Ex-Soviet states to send forces to Kazakhstan as president fails to quell unrest

ALMATY, Kazakhstan – A Russia-led security alliance of former Soviet states will send peacekeepers to Kazakhstan, the Armenian prime minister said Thursday after the Kazakh president asked for their help in cracking down violent and deadly protests.

Armenian Prime Minister Nikol Pashinyan said on Facebook that an unspecified number of peacekeepers would travel to Kazakhstan for a limited period to stabilize the situation after state buildings were set on fire and the international airport in Almaty, Kazakhstan’s largest city, had been confiscated.

Eight police officers and national guards were killed in the riots on Tuesday and Wednesday, Russian state agency Sputnik quoted the Kazakh Interior Ministry as saying on Wednesday. Russian news agencies later said, citing Kazakh media, that two soldiers were also killed in what they called an anti-terrorist operation at Almaty Airport.

The protests, initially sparked by anger over a surge in fuel prices, quickly spread to find broader opposition to President Kassym-Jomart Tokayev’s predecessor, Nursultan Nazarbayev, who despite his resignation in 2019 after nearly three decades, was a significant one Retained power.

The 81-year-old Nazarbayev is widely regarded as the main political force in Nur-Sultan, the purpose-built capital that bears his name. His family is believed to control much of the economy, the largest in Central Asia. He has not been seen or heard from since the protests began.

The Central Asian nation’s reputation for stability under Nazarbayev helped attract hundreds of billions of dollars in foreign investment into its oil and metals industries.

But a younger generation is calling for liberalization in other former satellite states of the Soviet Union. The protests in Kazakhstan, a country five times the size of France and nearly 19 million people, are the worst in over a decade.

Apparently trying to appease public anger, Tokayev dismissed Nazarbayev on Wednesday as head of the powerful Security Council and took him over. He also appointed a new head of the State Security Committee, the successor to the Soviet-era KGB, and removed Nazarbayev’s nephew from position No. 2 of the committee.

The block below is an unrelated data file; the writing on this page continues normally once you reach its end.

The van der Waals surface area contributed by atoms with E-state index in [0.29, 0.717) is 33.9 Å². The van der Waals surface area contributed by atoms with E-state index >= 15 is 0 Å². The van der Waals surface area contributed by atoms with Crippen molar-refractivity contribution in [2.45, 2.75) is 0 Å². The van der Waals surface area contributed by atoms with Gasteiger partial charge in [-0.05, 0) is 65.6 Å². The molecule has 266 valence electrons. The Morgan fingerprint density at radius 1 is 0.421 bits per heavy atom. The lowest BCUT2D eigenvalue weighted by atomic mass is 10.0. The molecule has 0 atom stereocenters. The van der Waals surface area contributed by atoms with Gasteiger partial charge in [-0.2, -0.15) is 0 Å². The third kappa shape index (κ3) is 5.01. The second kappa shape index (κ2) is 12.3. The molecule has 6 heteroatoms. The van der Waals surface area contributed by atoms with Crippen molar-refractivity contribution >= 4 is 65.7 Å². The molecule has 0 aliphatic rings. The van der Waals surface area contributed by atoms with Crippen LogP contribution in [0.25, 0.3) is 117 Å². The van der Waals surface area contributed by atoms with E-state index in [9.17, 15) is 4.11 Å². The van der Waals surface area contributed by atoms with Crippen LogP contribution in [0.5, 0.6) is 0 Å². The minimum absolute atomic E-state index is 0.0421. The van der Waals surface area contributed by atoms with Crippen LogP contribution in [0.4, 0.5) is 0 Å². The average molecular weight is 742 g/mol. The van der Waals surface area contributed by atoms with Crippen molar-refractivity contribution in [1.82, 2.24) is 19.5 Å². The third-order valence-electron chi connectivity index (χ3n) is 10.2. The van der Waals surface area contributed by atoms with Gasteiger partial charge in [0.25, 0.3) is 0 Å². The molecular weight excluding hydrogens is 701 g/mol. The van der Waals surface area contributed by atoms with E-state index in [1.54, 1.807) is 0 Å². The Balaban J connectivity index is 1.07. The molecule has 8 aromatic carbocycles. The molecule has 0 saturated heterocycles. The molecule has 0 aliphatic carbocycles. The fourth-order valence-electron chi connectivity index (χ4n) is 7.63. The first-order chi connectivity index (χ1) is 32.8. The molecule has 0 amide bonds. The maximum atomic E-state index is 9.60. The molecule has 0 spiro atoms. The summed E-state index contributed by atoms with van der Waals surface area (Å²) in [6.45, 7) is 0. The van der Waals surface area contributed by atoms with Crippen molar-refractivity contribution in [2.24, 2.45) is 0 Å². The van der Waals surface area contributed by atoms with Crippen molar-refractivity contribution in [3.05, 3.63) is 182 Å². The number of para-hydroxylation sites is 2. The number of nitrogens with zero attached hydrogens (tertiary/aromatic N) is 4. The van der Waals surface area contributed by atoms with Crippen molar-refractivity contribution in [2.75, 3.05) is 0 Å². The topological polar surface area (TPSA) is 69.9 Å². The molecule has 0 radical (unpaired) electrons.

The Tokayev cabinet also resigned.

The protests continued, however, with protesters taking control of Almaty airport, a source familiar with the matter told Reuters. Flights have been canceled.

The Russian news agency Interfax quoted an official as saying that the airport was subsequently evacuated by demonstrators. Reuters was unable to independently confirm the report.

The riot police had previously used tear gas and lightning grenades against demonstrators in Almaty, but then appeared to withdraw.

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In the early hours of Thursday morning, Tokayev said in his second televised address within a few hours that he had asked for help from the Collective Security Treaty Organization (CSTO), a military alliance made up of Russia, Armenia, Belarus, Kazakhstan, Kyrgyzstan and Tajikistan.

He said overseas-trained “terrorist” gangs had seized buildings, infrastructure and weapons and captured five aircraft, including foreign ones, at Almaty Airport.

“It is an undermining of the integrity of the state and, above all, an attack on our citizens who are asking me … to help them urgently,” Tokayev said.

“Almaty has been attacked, destroyed, devastated, the residents of Almaty have been the victims of attacks by terrorists and bandits. Therefore it is our duty … to take all possible measures to protect our state. “

Russian news agencies quoted Dmitry Rogozin, head of the Russian space agency Roscosmos, as saying that security around important installations in the Baikonur cosmodrome in Kazakhstan, which Russia uses for space launches, had been strengthened.

An Almaty resident who mingled with protesters on Wednesday said most of those he met appeared to be from the city’s impoverished outskirts or surrounding villages.

Vodka was being distributed in the main square and some people were discussing whether to go to the city bazaar or some affluent area for possible looting, the local resident said.

“There is absolute anarchy in the streets,” he said.

Footage posted on the Internet shows demonstrators singing under a giant bronze statue of Nazarbayev that is strung with ropes to appear to be pulling it down. A woman who posted it said it was filmed in the eastern town of Taldykorgan.

Earlier Wednesday, Reuters journalists saw thousands of demonstrators heading for Almaty city center while demonstrators gathered in the city of Aqtobe shouting, “Old man, go away!” A video posted on the Internet showed police working near the Mayor’s offices used water cannons and stun grenades.

A state of emergency was declared in Nur-Sultan, Almaty and the western province of Mangistau. The internet was turned off.

After accepting the cabinet’s resignation, Tokayev ordered incumbent ministers to reverse the fuel price hike, which doubled the cost of liquefied petroleum gas, widely used for vehicles in Kazakhstan.

The Kremlin said it expected Kazakhstan, a close ally, to resolve its internal problems quickly and warned other countries not to interfere. White House press secretary Jen Psaki said Russian allegations that the US instigated the riot were false.

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